Dad had a letter from the Prime Minister to provide petrol for his fleet once the evacuation order was given. As the war moved to the Pacific this became more important. Dad also worked for the American Army as a Civilian to move their equipment. There was some mix up and Dad was called up by the Australian army and told to report that night. I can still see a jeep coming up our drive way with 2 American army men saluting Mum calling her "MAM" (I had never heard the word) and arresting Dad. I was terrified but Dad kept telling me he was coming home that night. He came home and worked for the American Army till the end of the war.

Starting School during the War

I started school at St Mel's school Campsie in 1945. While the war in Europe was coming to an end Australia was under threat from Japan. Schools had shelters and almost everyday after lunch we would go down the shelter for a practice. We all had to have "a thing" I can't call it a better name to put in our month in case of bomb blast. You could use a peg. I remember starting school and being very up set because I only had a peg. Mum went to the shops the got me the correct item and I started school happily. It was rubber a bit like a mouth guard. It tasted horrible.

Buses, trains and trams were all camouflaged. One day a red bus came around the corner to take us home. I had never seen a red bus (wouldn't see another till about 1946) we just stood there till the conductor said, It's OK kids get on.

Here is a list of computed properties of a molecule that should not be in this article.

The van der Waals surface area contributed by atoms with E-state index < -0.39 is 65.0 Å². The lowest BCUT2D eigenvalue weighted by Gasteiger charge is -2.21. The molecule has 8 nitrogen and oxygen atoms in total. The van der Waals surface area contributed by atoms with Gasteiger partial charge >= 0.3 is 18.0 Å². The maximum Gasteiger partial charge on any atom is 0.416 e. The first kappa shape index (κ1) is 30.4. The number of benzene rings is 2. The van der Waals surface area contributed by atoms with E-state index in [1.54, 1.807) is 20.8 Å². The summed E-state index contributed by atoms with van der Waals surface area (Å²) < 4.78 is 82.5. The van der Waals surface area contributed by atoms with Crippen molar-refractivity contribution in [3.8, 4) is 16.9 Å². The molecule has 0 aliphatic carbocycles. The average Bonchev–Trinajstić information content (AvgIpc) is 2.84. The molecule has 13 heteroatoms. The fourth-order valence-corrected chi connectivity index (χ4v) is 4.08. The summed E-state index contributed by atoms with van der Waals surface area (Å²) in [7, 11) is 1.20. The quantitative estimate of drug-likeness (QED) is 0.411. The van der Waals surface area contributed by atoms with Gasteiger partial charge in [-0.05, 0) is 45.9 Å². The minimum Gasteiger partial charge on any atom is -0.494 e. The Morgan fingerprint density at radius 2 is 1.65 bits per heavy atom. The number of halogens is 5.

Ration Books and Identify Cards and the Land Army

As Australia was not under direct attack (Try telling that to the people of Darwin and Broome) it was our job to feed Europe and the allied forces. The trouble was most of our men were overseas, enter the Land Army. Many women went on farms and cattle stations whilst the men were overseas and produced the food thus becoming known as the Land Army. I remember them marching on Anzac Day.

While we were sending food overseas we had rationing of tea, butter, sugar, meat (I think) and clothing . Each week you took the coupons for that week to the local shop to buy your ration of these foods. We all had to carry an Identify Card. I think it was considered a serious offence if you didn't.

The Day the War Ended

The war in the Pacific ended on 15th August 1945. As the 15th August was, in those days, a Church holiday for Catholic schools I was not at school. As I was walking to Canterbury Station with my mother all the state school children were coming towards us waving Australian flags. I remember my mother telling me I must have a flag to wave and we went to the shop in Canterbury Road to get a flag. I waved the flag because Mum said the war was over. That afternoon my parents took my brother and I into the city and even as a little girl I realised Sydney was going mad.

About 12 years later I worked for the Department of Taxation in Martin Place and if we were looking for records before 1945 and couldn't find them we just wrote them off as "end of the war". Legend has it that when the war ended the staff picked up what was on their desk and threw into Martin Place.

These are some of my memories. As I said before I was a very little girl: I am about to turn 76 so I feel that if the story of life in Australia during World War 2 is to be recorded there are only about 10 to 15 years left because personal memories will die with the death of my generation.

Aileen Thomas